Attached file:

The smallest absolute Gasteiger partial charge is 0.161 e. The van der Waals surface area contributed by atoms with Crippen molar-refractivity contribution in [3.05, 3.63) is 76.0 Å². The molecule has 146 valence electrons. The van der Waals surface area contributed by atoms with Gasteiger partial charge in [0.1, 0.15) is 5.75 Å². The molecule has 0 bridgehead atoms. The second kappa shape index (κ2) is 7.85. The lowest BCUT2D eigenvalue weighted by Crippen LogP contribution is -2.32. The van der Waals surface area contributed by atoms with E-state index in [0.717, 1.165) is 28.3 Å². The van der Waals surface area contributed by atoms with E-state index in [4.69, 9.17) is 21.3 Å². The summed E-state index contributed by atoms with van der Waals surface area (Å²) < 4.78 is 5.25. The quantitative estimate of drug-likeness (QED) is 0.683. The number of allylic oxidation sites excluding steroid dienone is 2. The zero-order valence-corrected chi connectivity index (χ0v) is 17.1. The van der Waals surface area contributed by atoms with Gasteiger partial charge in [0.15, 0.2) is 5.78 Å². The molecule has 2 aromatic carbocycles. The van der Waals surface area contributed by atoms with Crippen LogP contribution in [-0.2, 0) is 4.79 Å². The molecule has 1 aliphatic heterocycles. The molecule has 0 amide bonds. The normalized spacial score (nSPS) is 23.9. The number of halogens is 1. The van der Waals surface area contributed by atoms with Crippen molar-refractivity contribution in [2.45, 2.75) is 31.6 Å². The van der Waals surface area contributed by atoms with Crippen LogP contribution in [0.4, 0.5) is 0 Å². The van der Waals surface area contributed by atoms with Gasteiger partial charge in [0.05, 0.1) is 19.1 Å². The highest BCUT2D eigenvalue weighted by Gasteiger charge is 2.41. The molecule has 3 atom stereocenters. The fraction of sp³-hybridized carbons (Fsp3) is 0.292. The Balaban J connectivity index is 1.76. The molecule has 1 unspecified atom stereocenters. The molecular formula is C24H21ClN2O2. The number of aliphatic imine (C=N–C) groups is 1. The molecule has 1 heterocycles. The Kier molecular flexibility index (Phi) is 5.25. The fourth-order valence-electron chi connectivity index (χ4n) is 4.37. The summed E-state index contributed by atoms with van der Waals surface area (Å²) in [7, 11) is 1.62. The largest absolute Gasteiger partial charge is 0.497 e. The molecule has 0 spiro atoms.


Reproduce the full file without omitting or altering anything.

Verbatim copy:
The smallest absolute Gasteiger partial charge is 0.161 e. The van der Waals surface area contributed by atoms with Crippen molar-refractivity contribution in [3.05, 3.63) is 76.0 Å². The molecule has 146 valence electrons. The van der Waals surface area contributed by atoms with Gasteiger partial charge in [0.1, 0.15) is 5.75 Å². The molecule has 0 bridgehead atoms. The second kappa shape index (κ2) is 7.85. The lowest BCUT2D eigenvalue weighted by Crippen LogP contribution is -2.32. The van der Waals surface area contributed by atoms with E-state index in [0.717, 1.165) is 28.3 Å². The van der Waals surface area contributed by atoms with E-state index in [4.69, 9.17) is 21.3 Å². The summed E-state index contributed by atoms with van der Waals surface area (Å²) < 4.78 is 5.25. The quantitative estimate of drug-likeness (QED) is 0.683. The number of allylic oxidation sites excluding steroid dienone is 2. The zero-order valence-corrected chi connectivity index (χ0v) is 17.1. The van der Waals surface area contributed by atoms with Gasteiger partial charge in [0.15, 0.2) is 5.78 Å². The molecule has 2 aromatic carbocycles. The van der Waals surface area contributed by atoms with Crippen LogP contribution in [-0.2, 0) is 4.79 Å². The molecule has 1 aliphatic heterocycles. The molecule has 0 amide bonds. The normalized spacial score (nSPS) is 23.9. The number of halogens is 1. The van der Waals surface area contributed by atoms with Crippen molar-refractivity contribution in [2.45, 2.75) is 31.6 Å². The van der Waals surface area contributed by atoms with Crippen LogP contribution in [0.4, 0.5) is 0 Å². The van der Waals surface area contributed by atoms with Gasteiger partial charge in [0.05, 0.1) is 19.1 Å². The highest BCUT2D eigenvalue weighted by Gasteiger charge is 2.41. The molecule has 3 atom stereocenters. The fraction of sp³-hybridized carbons (Fsp3) is 0.292. The Balaban J connectivity index is 1.76. The molecule has 1 unspecified atom stereocenters. The molecular formula is C24H21ClN2O2. The number of aliphatic imine (C=N–C) groups is 1. The molecule has 1 heterocycles. The Kier molecular flexibility index (Phi) is 5.25. The fourth-order valence-electron chi connectivity index (χ4n) is 4.37. The summed E-state index contributed by atoms with van der Waals surface area (Å²) in [7, 11) is 1.62. The largest absolute Gasteiger partial charge is 0.497 e. The molecule has 0 spiro atoms.